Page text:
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Welcome to the Official Website of the Dene Nation

Also known as the Athapaskan peoples, the Dene Nation is a political organization in Denendeh, meaning “The Land of the People”, located in Northwest Territories, Canada. The Dene Nation covers a large geographical area — from present day Alaska to the southern-most tip of North America.

The Dene Nation has existed for over 30,000 years, with one language and many dialects: Gwich’in; Sahtu; Deh Cho; Tlicho; and, Akaitcho. The Dene have always been sustained by the land and all that it has to offer.


Located In Yellowknife

Dene Nation
5125 – 50th Street
P.O. Box 2338
Yellowknife, NT
X1A 2P7
Phone: 1-867-873-4081
Toll Free: 1-866-511-4081
Fax: 1-867-920-2254



Assembly Documents

Get more information about the 45th Dene National Assembly in Deline, July 20-24, 2015

Beaver pelts being traditionally stretched from spring harvest


Gwich’in flute player William Greenland demonstrates the music of two flutes at the annual Dene Nation BBQ held in Samba’Ke (Yellowknife), Denendeh on June 17, 2011.


Elder Mary Wilson of Fort Good Hope, Denendeh, wrote the following excerpt on the nation of Dene:

“In the past, the Dene of the five tribes were scattered because they lived on the land to make their living and some still do. But as time changed so did the lifestyle of the people. They began to feel the pressures from developments surrounding them. So they decided to join and form an organization. That’s how the Dene Nation came to be.

In the year of 1969, the Indian Brotherhood was formed in the Northwest Territories. This is a political organization to represent the Treaty Indians of the five tribes: Dogrib, Chipewyan, Southern Slavey, Northern Slavey and the Loucheux. By researching Treaties #8 and #11 signed by the Federal Government on land claims and protection of Aboriginal rights.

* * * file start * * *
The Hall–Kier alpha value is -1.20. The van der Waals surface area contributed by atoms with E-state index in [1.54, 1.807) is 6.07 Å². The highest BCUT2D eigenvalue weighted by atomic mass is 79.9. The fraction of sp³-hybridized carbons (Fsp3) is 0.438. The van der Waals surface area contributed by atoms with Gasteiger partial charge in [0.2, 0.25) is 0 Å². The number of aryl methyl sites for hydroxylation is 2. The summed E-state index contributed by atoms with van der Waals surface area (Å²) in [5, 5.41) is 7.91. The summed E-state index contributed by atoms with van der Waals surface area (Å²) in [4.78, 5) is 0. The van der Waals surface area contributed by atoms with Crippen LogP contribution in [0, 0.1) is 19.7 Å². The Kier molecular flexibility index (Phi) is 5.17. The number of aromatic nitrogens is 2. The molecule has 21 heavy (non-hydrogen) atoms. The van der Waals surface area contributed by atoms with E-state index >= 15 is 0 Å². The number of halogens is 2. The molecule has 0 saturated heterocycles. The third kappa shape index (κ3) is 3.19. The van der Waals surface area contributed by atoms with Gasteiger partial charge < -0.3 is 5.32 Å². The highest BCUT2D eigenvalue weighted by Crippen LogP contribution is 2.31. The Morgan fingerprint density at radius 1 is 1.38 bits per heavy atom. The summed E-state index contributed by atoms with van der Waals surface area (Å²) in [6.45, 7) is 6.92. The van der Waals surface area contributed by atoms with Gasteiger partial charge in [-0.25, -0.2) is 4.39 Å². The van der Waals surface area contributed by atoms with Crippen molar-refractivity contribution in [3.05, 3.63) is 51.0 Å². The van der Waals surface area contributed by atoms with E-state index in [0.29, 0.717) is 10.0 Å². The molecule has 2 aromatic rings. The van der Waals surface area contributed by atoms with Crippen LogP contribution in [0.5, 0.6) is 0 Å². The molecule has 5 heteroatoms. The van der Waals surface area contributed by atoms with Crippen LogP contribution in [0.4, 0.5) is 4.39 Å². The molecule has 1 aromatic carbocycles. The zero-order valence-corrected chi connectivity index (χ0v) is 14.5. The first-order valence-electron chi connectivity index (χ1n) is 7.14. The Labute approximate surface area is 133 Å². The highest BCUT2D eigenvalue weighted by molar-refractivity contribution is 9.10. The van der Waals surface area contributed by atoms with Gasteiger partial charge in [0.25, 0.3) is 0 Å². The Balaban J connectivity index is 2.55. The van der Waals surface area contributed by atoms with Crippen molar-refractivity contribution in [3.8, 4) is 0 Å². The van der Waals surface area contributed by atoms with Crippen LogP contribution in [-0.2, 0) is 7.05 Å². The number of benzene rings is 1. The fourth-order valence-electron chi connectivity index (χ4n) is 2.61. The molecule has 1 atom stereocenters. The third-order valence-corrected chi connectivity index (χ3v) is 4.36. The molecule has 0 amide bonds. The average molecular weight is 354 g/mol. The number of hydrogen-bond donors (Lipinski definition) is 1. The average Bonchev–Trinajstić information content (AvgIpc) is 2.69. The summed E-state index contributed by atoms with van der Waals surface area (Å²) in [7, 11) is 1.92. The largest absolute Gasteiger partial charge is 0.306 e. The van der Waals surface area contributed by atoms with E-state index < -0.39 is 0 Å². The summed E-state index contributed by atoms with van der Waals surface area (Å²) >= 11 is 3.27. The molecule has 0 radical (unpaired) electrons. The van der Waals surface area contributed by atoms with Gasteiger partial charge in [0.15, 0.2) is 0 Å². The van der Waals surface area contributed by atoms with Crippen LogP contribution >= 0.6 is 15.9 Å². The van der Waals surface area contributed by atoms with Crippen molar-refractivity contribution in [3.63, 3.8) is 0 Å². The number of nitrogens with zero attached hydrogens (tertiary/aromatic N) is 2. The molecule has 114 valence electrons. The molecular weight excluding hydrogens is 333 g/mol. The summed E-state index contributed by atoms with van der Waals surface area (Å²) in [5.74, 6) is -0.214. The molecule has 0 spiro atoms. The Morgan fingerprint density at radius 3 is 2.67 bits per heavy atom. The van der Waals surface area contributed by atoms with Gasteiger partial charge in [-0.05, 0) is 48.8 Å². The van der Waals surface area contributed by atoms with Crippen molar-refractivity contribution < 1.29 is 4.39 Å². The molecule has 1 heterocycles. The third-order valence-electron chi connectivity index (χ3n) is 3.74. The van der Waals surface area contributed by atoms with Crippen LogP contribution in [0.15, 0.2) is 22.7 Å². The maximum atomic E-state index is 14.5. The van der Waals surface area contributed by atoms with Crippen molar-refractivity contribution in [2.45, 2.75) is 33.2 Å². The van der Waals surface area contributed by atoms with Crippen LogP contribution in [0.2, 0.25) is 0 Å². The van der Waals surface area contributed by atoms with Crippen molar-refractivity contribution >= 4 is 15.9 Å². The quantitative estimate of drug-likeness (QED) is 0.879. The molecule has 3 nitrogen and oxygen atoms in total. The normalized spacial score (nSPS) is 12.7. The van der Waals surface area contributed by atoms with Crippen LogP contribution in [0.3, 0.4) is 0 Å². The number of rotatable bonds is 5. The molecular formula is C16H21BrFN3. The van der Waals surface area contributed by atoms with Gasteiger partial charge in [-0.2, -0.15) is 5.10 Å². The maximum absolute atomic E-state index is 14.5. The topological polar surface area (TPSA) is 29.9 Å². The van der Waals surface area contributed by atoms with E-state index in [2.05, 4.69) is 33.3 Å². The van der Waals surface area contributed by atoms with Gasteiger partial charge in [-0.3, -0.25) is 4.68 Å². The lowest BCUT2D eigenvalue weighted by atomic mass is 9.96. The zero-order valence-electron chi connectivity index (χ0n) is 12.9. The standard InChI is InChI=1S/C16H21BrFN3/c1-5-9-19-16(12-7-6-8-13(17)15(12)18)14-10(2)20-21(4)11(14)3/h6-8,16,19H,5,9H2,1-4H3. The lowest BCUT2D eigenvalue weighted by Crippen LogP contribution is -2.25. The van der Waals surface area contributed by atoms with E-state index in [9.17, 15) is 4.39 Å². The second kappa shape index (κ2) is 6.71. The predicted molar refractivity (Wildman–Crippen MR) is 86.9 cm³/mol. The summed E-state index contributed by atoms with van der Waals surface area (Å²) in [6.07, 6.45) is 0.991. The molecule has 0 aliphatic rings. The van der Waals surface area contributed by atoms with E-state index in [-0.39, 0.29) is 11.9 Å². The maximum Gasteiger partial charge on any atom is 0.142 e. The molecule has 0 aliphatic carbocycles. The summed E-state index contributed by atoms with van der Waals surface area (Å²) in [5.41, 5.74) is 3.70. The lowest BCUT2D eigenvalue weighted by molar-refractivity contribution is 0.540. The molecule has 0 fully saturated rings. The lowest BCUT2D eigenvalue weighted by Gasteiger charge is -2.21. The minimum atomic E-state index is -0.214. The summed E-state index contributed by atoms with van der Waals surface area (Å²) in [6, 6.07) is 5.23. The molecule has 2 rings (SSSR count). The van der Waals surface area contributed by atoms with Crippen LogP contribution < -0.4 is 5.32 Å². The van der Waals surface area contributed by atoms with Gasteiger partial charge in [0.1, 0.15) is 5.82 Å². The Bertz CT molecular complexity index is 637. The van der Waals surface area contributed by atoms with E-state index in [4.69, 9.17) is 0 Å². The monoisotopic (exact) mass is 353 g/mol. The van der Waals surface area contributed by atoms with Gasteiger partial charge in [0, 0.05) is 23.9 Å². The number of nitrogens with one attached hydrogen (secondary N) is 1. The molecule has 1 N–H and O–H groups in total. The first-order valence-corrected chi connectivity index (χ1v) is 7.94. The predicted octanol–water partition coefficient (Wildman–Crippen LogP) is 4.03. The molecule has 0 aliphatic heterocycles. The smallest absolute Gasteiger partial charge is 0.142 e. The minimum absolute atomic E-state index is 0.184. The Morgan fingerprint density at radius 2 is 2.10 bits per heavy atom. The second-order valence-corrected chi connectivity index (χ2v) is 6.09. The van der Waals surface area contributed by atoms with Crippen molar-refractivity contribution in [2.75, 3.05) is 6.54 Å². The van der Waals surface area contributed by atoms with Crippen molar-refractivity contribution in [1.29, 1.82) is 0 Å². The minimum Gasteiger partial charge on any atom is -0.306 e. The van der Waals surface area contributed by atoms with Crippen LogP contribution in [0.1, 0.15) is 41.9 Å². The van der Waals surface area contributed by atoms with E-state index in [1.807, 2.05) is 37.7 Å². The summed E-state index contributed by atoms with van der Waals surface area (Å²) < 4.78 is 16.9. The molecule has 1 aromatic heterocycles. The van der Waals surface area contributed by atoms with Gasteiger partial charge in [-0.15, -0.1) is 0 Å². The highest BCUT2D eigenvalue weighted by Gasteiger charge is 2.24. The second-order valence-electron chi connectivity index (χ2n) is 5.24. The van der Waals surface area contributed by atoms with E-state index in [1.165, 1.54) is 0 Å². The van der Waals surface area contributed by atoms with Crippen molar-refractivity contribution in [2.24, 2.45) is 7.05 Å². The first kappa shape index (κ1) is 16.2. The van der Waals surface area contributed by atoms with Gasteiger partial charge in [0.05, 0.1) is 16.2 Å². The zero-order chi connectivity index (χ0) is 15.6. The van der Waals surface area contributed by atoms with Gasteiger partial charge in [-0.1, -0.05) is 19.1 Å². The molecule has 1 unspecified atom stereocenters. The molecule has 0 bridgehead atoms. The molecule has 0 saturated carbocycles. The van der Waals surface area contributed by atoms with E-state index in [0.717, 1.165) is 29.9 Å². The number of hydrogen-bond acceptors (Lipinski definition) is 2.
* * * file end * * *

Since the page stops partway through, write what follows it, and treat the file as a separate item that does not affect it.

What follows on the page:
In 1975, they declared themselves to a nation within Canada with the right to self-determination, changing their name from Indian Brotherhood of the Northwest Territories to Dene Nation, as it is called today, to represent all Dene and their descendants of the five tribes. At this time a more comprehensive land claims negotiations team was formed. Today we are still fighting for the rights to our land and resources, as negotiations goes on”.

**NOTE: Written Verbatim — (word-for-word from original source); date unknown.



George Mackenzie of Behchoko, Denendeh, explains the signs made with the hands during a round of Dene Handgames. The demonstration was given at the Aboriginal Pavilion in Vancouver, British Columbia during the 2010 Winter Olympics when the Dene Nation was asked to host “Dene Nation Day” as part of its 40th Year Celebration.